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Saturday, November 16, 2019
BUDAPEST, Dec 7 2011 (IPS) - A year after slamming the door on the International Monetary Fund and announcing that a small country like Hungary could pursue an independent economic policy, conservative Prime Minister Viktor Orban has been forced to kneel to the IMF and ask for help. Was there ever an alternative?
The announcement followed a warning by Standard & Poor rating agency that it was considering downgrading Hungary’s sovereign rating after a new historic low of the Hungarian currency, the Forint.
Governing Fidesz party officials insist they are only requesting a safety net for insurance purposes from the IMF, claiming Hungary will continue to finance itself from the money markets and that nothing will change in terms of economic policy priorities.
These priorities revolve around job creation, support for small and medium enterprises, and provision of family benefits. The government has insisted the burden of the crisis has to be shared by households, the state and the market alike.
Immediately after the announcement critics of the government quickly pointed out that an IMF deal will seal the end of “unorthodox economic policy” in the east-central European country of 10 million that dared to ignore the IMF in 2010.
But if someone thought Hungary had been following some form of Keynesian economic policy in defiance of Washington-consensus based prescriptions, they are wrong: “The policy mix was unorthodox but the individual policies were not,” Hungarian economist Zoltan Pogatsa told IPS.
The lowering of taxes was meant to broaden the tax base in a country where tax evasion is rife while allowing companies to hire at low cost. But the latest data shows that tax evasion remains a serious hindrance to the country’s economic growth.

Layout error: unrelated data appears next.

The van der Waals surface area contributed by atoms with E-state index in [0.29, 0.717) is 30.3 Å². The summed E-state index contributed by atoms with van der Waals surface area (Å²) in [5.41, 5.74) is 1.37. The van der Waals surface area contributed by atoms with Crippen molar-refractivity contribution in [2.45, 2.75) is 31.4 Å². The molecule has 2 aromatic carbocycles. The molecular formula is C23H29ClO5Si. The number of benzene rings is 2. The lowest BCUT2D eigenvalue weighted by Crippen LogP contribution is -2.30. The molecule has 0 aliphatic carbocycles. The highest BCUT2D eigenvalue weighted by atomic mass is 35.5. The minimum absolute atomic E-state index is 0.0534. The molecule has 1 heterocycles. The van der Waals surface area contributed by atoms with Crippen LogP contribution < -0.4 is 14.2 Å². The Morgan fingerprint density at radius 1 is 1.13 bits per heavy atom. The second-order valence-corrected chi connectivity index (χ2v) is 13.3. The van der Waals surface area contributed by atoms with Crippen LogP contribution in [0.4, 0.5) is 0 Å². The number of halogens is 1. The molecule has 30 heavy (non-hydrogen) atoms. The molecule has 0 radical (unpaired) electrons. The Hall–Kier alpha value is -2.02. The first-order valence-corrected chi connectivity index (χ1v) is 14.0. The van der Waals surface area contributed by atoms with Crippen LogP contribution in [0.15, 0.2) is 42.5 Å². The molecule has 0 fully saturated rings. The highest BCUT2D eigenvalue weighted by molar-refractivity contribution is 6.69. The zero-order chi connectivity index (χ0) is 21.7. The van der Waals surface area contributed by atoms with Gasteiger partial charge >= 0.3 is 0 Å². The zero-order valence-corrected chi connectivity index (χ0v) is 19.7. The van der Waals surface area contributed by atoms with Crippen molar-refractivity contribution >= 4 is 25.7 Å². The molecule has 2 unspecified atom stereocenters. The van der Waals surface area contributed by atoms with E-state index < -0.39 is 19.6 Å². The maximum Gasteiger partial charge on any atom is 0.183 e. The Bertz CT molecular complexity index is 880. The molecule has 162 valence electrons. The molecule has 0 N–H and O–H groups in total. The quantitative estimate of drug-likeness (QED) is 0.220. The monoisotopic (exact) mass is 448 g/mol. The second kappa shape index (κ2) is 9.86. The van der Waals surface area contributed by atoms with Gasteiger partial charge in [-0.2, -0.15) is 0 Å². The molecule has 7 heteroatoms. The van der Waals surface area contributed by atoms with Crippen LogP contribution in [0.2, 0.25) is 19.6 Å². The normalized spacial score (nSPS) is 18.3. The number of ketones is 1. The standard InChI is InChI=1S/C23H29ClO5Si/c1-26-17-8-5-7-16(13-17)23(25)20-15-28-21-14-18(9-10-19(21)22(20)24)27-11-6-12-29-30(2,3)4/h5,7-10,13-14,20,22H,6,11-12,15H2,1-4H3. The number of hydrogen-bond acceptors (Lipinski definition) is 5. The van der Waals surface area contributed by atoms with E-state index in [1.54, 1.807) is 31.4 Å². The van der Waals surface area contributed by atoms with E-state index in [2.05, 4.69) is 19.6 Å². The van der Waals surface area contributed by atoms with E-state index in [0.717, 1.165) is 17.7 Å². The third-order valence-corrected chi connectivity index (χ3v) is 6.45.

Similarly to the European mainstream, the governing Fidesz also approved cuts in social expenditure, simultaneously financing programmes in favor of middle class families.
His most controversial policies, that earned him the title of unorthodox, involved the nationalisation of the private pension scheme, complemented by windfall taxes on telecommunication companies, banks and other financial firms.
While these measures were termed by the socialist and liberal opposition as unprecedented, they have been tried before: windfall taxes have been collected in such diverse countries as Britain, Austria, Spain and Russia in moments of economic strain.
It is the last two measures that irritated financial markets the most, which had initially reacted well to Fidesz’s two-third majority victory in 2010, hoping that unlike their socialist predecessors they would commit to reducing the debt burden and unemployment.
Fidesz’s latter propensity for erratic policies soon warranted it a negative reputation amid financial circles, and when Italy’s debt crisis spiraled, international attention turned to other highly indebted countries such as Hungary.